Raspberry Pi | openFrameworks Intro

— Jakob Marsico @ 4:39 pm


With a few short steps, you’ll get an openFrameworks sketch running on your Raspberry Pi and controlling the GPIO pins. For this tutorial, you will need:

  1. Rasbperry Pi Model B or B+
  2. 8GB SD card (either micro or standard size, depending on your rPi model)
  3. Ethernet cable and (if needed) an adaptor to connect the ethernet to your laptop
  4. HDMI -> DVI cable
  5. 5v 1.5A power supply with microUSB connector

SD Card Prep

Before you can begin developing on the Raspberry Pi, you’ll need to prep your laptop and SD card.

  1. Download the operating system image we’ll be using in this course from here: DROPBOX LINK
  2. Install the OS image onto your rPi’s SD card by following these tutorials:
    1. OSX: tutorial one  OR tutorial two
    2. Windows: tutorial
    3. Linux: you’ve probably done this before, if not: tutorial
  3. This image is large (8GB!!), so both steps will take a long time.
  4. Eject the SD card once the process is finished.
  5. Test your image:
    1. Insert your SD card in the rPi.
    2. Connect the rPi to a monitor.
    3. Plug in the power adapter.
  6. If the rPi boot sequence ends with a login prompt, the image was burned correctly. If not, give it another shot and pay very close attention to the directions.

Get Connected

  1. If you’re on CMU’s campus, you need to connect to the CMU wifi network on your laptop (not CMU-SECURE).
    1. open a browser and navigate to rawr.net.cmu.edu
    2. follow the directions to login and register your machine.
    3. check your connection and make sure you’re connected to CMU network, not CMU-SECURE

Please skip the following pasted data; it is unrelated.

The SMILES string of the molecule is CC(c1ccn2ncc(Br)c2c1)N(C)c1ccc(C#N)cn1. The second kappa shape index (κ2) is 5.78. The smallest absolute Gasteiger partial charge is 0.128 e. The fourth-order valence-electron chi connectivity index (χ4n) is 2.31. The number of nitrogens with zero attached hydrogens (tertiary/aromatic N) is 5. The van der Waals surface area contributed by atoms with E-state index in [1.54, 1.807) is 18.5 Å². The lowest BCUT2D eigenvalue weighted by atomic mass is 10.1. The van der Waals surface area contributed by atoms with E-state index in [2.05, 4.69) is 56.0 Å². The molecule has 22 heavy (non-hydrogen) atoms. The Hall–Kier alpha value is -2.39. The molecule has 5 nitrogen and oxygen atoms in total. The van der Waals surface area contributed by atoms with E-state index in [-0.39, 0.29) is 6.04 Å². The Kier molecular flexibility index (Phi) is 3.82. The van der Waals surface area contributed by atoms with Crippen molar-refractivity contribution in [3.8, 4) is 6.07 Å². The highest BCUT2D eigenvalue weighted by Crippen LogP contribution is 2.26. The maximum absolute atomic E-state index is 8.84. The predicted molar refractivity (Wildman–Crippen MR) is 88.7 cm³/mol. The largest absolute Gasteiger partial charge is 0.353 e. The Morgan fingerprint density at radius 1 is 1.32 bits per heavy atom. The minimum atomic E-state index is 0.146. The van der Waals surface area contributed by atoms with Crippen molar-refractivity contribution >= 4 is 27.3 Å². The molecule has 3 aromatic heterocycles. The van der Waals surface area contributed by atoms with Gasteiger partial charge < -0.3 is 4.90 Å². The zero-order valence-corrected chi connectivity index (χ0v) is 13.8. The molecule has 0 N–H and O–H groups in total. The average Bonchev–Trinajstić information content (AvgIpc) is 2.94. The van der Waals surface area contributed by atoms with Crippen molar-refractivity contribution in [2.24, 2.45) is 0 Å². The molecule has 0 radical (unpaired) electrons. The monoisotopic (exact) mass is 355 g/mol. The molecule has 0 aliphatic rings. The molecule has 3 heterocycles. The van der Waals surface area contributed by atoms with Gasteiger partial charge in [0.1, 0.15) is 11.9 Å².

2. Turn on internet sharing on your laptop. Make sure you are sharing your WiFi connection with devices connected via ethernet.
  3. Plug things into your rPi. It’s best to plug the power in LAST.
    1. ethernet -> computer
    2. HDMI -> monitor
    3. keyboard
    4. GPIO connector (if you have one)
    5. Power!
  4. You should now see the boot sequence on your monitor. Wait until this is finished.
  5. You’ll see a login prompt. Login.
  6. After you’re logged in, type ifconfig
  7. This will list your network connections. Look for the connection labeled eth0, then look for the inet address. That is your Raspberry Pi’s current IP address, write it down.
  8. On your laptop, open a terminal window (iTerm, Terminal, etc.).
  9. Type ssh pi@<enter.ip.address.here>
  10. Enter the rPi’s password.
  11. Put on your shades. You’re in.

Samba Share

  1. This part of the tutorial is for OSX. For Windows, hop over to this tutorial.
  2. Open Finder
  3. Type Command+K
  4. enter: smb://pi@<enter.rPi.IP.address.here>
  5. enter your password.

Do Things

Now that you can control your raspberry pi through SSH and access and edit its files through Samba, you’re in a position to do just about anything possible with the rPi. Most importantly, you can do it from the comfort of your laptop. No need to hook up a keyboard to your Pi; if you’re not doing graphics work, you don’t even need a monitor.

Let’s try a sample openFrameworks sketch to learn how to operate within the rPi+oF development workflow.

1. In your SSH session, move to the openFrameworks folder:

2. List the files and folders in that directory:

3. Move into the apps/myApps folder and look around:

4. Go into the wiringPi_example folder

5. With openFrameworks, you want to run the compile command from the base directory of your application (which always needs to be in this myApps folder). To compile:

If you don’t get any errors, run the app:

 In class exercise:

  1. Open the oF files in a text editor on your laptop
  2. Change the OUTPUT pin number (be mindful of WiringPi pinout!!!)
  3. Save the files.
  4. Connect an LED (be mindful of WiringPi pinout!!!)
  5. In SSH, re-compile and re-run the app.




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